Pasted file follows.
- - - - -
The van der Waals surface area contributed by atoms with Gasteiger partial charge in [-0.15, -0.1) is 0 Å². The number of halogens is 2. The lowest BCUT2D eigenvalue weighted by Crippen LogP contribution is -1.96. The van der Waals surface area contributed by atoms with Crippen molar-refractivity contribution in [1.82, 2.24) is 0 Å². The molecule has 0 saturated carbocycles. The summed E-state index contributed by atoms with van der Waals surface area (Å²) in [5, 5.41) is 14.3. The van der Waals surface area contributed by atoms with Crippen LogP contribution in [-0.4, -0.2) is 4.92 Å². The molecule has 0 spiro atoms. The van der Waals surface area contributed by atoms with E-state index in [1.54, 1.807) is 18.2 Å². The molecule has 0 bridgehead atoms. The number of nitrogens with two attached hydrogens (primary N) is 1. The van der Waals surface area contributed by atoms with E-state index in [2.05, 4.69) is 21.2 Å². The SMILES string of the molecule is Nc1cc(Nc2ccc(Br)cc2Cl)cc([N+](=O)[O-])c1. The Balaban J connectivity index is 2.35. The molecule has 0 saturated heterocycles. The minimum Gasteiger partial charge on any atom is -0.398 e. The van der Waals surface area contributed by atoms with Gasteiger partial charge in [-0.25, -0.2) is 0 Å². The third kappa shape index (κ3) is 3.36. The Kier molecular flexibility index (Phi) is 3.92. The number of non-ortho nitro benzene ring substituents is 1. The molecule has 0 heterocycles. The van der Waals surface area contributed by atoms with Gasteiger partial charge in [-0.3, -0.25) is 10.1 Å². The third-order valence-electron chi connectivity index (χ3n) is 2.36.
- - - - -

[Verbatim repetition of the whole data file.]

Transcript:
The van der Waals surface area contributed by atoms with Gasteiger partial charge in [-0.15, -0.1) is 0 Å². The number of halogens is 2. The lowest BCUT2D eigenvalue weighted by Crippen LogP contribution is -1.96. The van der Waals surface area contributed by atoms with Crippen molar-refractivity contribution in [1.82, 2.24) is 0 Å². The molecule has 0 saturated carbocycles. The summed E-state index contributed by atoms with van der Waals surface area (Å²) in [5, 5.41) is 14.3. The van der Waals surface area contributed by atoms with Crippen LogP contribution in [-0.4, -0.2) is 4.92 Å². The molecule has 0 spiro atoms. The van der Waals surface area contributed by atoms with E-state index in [1.54, 1.807) is 18.2 Å². The molecule has 0 bridgehead atoms. The number of nitrogens with two attached hydrogens (primary N) is 1. The van der Waals surface area contributed by atoms with E-state index in [2.05, 4.69) is 21.2 Å². The SMILES string of the molecule is Nc1cc(Nc2ccc(Br)cc2Cl)cc([N+](=O)[O-])c1. The Balaban J connectivity index is 2.35. The molecule has 0 saturated heterocycles. The minimum Gasteiger partial charge on any atom is -0.398 e. The van der Waals surface area contributed by atoms with Gasteiger partial charge in [-0.25, -0.2) is 0 Å². The third kappa shape index (κ3) is 3.36. The Kier molecular flexibility index (Phi) is 3.92. The number of non-ortho nitro benzene ring substituents is 1. The molecule has 0 heterocycles. The van der Waals surface area contributed by atoms with Gasteiger partial charge in [-0.3, -0.25) is 10.1 Å². The third-order valence-electron chi connectivity index (χ3n) is 2.36.